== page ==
Surgery. During a radical prostatectomy, the doctor will remove your prostate gland and seminal vesicles. (Seminal vesicles are glands that release fluid that becomes part of semen.) The doctor may also remove the nearby pelvic lymph nodes. During surgery, the doctor will try to do as little damage to nearby nerves as possible. This can reduce side effects such as erectile dysfunction and incontinence.
The doctor may use any of several techniques. For example, he or she may remove the prostate through an incision in the abdomen. Or he or she may operate laparoscopically, removing the prostate and other tissues through several tiny incisions. This is often done with the aid of a robot machine to help visualize and remove the prostate. This is called RALP (robotically assisted laparoscopic prostatectomy). Possible complications of prostate surgery include
- erectile dysfunction
- urinary incontinence
- bowel problems
The chances of dying during or right after surgery are very low.
Cryoablation. This treatment, also called cryotherapy, kills cancer cells by freezing and then thawing them. It isn't offered at many hospitals, so finding an expert to perform the procedure in your area may be difficult. Additional research is needed to determine the long-term effects of cryoablation.
High intensity focused ultrasound. This treatment destroys prostate cancer with high energy sound waves that heat cells to high temperatures. It is not currently an approved treatment for prostate cancer. Ongoing studies should help doctors determine if this procedure is safe and effective.
If your prostate cancer has grown through the prostate capsule but has not spread (metastasized) to other organs, watchful waiting or radiation therapy (with or without hormone therapy) are usually recommended.
If the cancer has spread to other organs, doctors usually prescribe hormone therapy, also called androgen-deprivation therapy. Androgens are male sex hormones, such as testosterone. Androgens can fuel prostate cancer. Hormone therapy reduces testosterone by preventing the testicles from producing it. Another approach is to surgically remove the testicles. However, few men opt for this procedure.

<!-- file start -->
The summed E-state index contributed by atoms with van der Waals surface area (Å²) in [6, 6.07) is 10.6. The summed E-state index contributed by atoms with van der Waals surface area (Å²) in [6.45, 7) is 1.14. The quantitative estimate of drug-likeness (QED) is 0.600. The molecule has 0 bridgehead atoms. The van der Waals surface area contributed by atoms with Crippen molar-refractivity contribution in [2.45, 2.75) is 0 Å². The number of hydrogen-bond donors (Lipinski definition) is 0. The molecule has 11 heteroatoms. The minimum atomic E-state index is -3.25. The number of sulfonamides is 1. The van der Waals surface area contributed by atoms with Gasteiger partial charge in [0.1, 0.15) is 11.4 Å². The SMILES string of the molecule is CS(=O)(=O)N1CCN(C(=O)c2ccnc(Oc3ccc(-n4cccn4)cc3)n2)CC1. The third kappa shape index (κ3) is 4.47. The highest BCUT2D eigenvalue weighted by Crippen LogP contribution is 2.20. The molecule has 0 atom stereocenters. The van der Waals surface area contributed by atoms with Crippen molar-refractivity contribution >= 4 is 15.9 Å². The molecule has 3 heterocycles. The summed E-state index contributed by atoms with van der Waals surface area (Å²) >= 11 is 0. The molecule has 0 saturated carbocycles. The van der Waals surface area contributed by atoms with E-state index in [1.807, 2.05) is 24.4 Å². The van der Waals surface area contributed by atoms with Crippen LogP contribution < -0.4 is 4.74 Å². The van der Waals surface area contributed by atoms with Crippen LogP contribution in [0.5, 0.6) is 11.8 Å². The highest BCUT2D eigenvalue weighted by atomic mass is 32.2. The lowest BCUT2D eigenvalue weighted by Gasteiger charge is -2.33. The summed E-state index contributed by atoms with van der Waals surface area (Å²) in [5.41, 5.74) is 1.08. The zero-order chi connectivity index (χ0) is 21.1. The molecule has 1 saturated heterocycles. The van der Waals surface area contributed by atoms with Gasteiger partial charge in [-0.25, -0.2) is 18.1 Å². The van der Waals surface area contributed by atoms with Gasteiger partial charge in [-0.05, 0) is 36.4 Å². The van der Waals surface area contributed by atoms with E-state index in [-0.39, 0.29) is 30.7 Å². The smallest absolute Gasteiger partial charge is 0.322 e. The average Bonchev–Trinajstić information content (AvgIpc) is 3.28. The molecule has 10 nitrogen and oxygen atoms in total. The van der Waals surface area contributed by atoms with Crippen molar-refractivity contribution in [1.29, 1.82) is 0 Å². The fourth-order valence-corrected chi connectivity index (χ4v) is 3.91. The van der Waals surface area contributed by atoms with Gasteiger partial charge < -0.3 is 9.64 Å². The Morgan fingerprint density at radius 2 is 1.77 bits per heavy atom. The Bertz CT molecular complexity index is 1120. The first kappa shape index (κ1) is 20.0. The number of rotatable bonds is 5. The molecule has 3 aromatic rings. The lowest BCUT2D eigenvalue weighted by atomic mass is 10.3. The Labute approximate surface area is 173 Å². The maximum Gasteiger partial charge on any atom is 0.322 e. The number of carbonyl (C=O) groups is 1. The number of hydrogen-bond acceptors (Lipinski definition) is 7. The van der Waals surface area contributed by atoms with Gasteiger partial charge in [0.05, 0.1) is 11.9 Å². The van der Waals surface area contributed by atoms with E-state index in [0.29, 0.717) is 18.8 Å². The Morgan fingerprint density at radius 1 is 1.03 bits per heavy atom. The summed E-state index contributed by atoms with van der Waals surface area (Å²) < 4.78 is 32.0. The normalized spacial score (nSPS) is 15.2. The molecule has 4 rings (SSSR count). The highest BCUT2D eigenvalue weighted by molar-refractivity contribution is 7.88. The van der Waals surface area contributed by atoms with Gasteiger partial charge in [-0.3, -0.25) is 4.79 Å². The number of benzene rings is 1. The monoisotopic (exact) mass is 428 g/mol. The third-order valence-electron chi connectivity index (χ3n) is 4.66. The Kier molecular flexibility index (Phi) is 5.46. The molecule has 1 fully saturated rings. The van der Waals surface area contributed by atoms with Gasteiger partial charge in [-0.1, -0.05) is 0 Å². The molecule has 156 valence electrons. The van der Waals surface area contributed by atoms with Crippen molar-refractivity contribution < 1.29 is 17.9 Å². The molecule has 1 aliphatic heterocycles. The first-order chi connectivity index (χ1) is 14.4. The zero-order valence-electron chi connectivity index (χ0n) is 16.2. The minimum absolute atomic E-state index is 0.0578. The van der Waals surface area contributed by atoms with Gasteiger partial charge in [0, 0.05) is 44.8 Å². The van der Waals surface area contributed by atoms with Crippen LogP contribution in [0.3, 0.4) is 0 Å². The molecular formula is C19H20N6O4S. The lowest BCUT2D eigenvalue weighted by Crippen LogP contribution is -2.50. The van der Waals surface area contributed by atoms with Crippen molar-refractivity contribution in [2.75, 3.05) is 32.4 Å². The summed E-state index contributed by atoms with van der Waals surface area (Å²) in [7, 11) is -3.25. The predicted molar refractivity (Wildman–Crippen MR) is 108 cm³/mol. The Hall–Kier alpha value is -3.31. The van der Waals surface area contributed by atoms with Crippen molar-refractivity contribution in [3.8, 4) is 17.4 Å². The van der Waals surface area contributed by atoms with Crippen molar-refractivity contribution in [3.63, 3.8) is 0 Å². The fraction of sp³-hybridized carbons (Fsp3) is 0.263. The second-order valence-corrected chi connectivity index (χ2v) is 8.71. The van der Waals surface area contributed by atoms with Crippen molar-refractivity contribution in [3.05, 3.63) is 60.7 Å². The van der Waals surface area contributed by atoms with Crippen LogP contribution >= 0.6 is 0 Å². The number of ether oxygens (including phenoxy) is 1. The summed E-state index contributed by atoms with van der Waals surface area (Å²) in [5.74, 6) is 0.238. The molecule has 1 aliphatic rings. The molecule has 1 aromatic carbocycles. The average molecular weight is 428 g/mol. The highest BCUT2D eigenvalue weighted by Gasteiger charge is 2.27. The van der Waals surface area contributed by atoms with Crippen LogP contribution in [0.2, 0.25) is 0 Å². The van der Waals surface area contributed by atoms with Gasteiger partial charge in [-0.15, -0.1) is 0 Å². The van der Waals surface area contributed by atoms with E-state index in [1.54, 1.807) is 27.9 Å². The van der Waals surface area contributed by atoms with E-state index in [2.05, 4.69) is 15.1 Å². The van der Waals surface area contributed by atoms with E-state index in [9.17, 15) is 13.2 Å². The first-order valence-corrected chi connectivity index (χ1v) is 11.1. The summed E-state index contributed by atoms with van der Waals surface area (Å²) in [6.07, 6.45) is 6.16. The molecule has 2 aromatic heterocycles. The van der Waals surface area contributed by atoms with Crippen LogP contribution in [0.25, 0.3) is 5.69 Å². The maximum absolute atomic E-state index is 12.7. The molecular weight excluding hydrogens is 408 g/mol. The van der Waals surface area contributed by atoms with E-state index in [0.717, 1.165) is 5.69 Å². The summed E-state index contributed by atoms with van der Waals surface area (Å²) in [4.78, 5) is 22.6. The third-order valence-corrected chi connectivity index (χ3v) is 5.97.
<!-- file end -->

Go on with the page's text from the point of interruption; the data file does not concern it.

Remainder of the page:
Side effects of hormone therapy include
- erectile dysfunction
- breast enlargement
- decreased sex drive
- hot flashes
- weight gain
- nausea and diarrhea
- a drop in bone density and muscle mass
- changes in liver function.
If prostate cancer has already spread to other organs at the time of diagnosis, doctors may either start hormone therapy alone or some combination of androgen-deprivation therapy, chemotherapy and/or targeted therapy.
When To Call a Professional
Call your doctor right away if you notice blood in your urine or semen, or if urination is painful, uncomfortable, or abnormal in any way.
If you are age 50 or older, ask your doctor about the pros and cons of prostate cancer screening. Some experts believe screening with PSA tests and DREs saves lives because cancer can be detected early. Others say that screening causes more harm than good. That's because some men will suffer side effects from treatment they may not have needed. Your doctor can help you decide whether screening makes sense for you.
If you decide to get screened, your doctor probably will do a prostate exam and check your PSA level every one to two years, starting at age 50. If prostate cancer runs in your family, or if you are African American, screening may start at age 40.
The prognosis usually is excellent. Nearly all men diagnosed with localized cancer survive at least five years. More than three-quarters of all men diagnosed with the disease live at least 15 years. In fact, many more men die of other causes while they have prostate cancer than die as a result of the cancer.
Learn more about Prostate Cancer